Aerials: The supplied aerials on both units are only good for a limited frequency range on the Yaesu this appears to be 144MHz Then falling off rapidly any higher (or lower) in the VHF range, but good throughout the UHF part of the PMR spectrum. The Icom giving good results in the 152MHz (Better than telescopics tried) and again falling rapidly above or below in the vhf range, also again good in the UHF region. I'll give the Yaesu and the Icom 3 each here.

Loudspeakers: Both units come with good audio quality with little distortion however my particular Yaesu did catch the bug mentioned above giving a howl when volume was turned up fully (or nearly full) this can be rectified by the above method but nevertheless is something that should be sorted before it reaches the shops. I know when this bug is not present the Yaesu has the edge over the Icom but as I am contesting these two particular models I will have to drop the Yaesu 2 points here. So I will give the Yaesu a 3 and the Icom a 4.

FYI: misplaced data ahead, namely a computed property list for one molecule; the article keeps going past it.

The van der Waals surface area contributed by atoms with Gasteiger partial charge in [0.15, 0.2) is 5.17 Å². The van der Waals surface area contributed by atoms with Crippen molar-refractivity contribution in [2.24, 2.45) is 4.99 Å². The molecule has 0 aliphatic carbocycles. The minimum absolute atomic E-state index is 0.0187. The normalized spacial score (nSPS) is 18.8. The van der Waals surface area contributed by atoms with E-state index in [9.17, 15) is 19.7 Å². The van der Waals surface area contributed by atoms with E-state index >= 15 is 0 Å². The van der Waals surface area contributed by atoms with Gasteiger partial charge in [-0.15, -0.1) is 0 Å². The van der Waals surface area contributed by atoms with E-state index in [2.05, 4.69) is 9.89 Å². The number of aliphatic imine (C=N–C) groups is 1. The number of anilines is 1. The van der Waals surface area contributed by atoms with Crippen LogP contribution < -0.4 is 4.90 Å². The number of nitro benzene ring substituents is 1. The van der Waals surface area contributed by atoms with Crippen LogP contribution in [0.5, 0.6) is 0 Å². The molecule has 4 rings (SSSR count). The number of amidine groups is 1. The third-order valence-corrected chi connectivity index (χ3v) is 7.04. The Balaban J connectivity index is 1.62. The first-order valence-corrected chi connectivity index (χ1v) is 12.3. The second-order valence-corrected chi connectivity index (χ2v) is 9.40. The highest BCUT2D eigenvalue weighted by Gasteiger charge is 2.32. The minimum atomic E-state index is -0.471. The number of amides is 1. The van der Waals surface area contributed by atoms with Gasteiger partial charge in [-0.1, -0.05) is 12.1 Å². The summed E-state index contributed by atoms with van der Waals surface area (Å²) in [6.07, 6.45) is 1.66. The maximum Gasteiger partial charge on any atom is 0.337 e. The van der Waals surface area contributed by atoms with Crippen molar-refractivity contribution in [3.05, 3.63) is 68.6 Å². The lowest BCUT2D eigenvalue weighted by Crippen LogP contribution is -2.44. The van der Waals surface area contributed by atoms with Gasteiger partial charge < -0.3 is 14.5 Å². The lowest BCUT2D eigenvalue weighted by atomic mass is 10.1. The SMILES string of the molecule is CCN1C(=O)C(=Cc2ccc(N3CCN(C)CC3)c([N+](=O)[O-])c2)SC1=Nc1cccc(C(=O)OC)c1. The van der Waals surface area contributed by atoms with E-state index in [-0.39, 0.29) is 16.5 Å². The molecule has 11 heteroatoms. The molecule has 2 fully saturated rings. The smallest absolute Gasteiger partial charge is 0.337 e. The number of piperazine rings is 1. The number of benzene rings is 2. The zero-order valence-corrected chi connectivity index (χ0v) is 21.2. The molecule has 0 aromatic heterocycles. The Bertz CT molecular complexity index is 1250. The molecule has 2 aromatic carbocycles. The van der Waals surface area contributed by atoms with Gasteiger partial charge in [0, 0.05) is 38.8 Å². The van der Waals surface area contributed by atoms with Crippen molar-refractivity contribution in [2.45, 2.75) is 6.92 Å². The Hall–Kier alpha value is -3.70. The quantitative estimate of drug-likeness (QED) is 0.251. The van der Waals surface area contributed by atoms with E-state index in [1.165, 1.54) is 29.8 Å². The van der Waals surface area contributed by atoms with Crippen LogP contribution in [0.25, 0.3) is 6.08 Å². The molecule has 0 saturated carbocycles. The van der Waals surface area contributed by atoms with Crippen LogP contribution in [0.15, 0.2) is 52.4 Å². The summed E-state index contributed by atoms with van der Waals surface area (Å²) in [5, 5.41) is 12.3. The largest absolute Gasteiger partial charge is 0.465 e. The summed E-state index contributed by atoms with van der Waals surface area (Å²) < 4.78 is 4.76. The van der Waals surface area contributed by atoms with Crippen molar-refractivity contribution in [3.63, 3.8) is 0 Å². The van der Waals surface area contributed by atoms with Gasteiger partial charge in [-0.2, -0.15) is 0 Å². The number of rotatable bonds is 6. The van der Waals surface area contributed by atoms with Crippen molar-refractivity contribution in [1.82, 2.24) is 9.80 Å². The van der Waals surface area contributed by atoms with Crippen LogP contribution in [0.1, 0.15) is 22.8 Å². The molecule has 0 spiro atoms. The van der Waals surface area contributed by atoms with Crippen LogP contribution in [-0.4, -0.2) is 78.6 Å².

Beltclips: Both units do not come with a good beltclip the Yaesu's has no spring to it and I found myself wrestling with the top of my trousers to try and get the unit to clip over. No such problems with the Icom's however it would look more fitting on a Child's toy than on a scanner of this calibre. I'll give the Yaesu a 1 and the Icom a 2.

HF: Neither units will be remembered as brilliant performers on HF (But then what hand held is?) I do believe it has been thrown in as an extra if you are serious about HF then go elsewhere I will score both unit a 1 for having it anyway.

VHF: Both units scored about the same on VHF airband giving quite pleasing results many a scanner has not been able to receive my local control tower from my location but these two just break the squelch so that audio is intelligible, further up both units fail dismally with the supplied aerials but there is a definite increase in signals when another aerial is fitted such as a Watson W889 Telescopic or Watson W881 whip especially on the Icom it comes alive! In fact I found the Icom a brilliant performer on VHF. Not so the Yaesu I'm afraid to say. Although fitting another aerial onto the Yaesu definitely brings in more signals on VHF but I found it a slouch, once it is out of the amateur bands it does not really want to know. I'll give the Yaesu a big Zero here and the Icom a big 5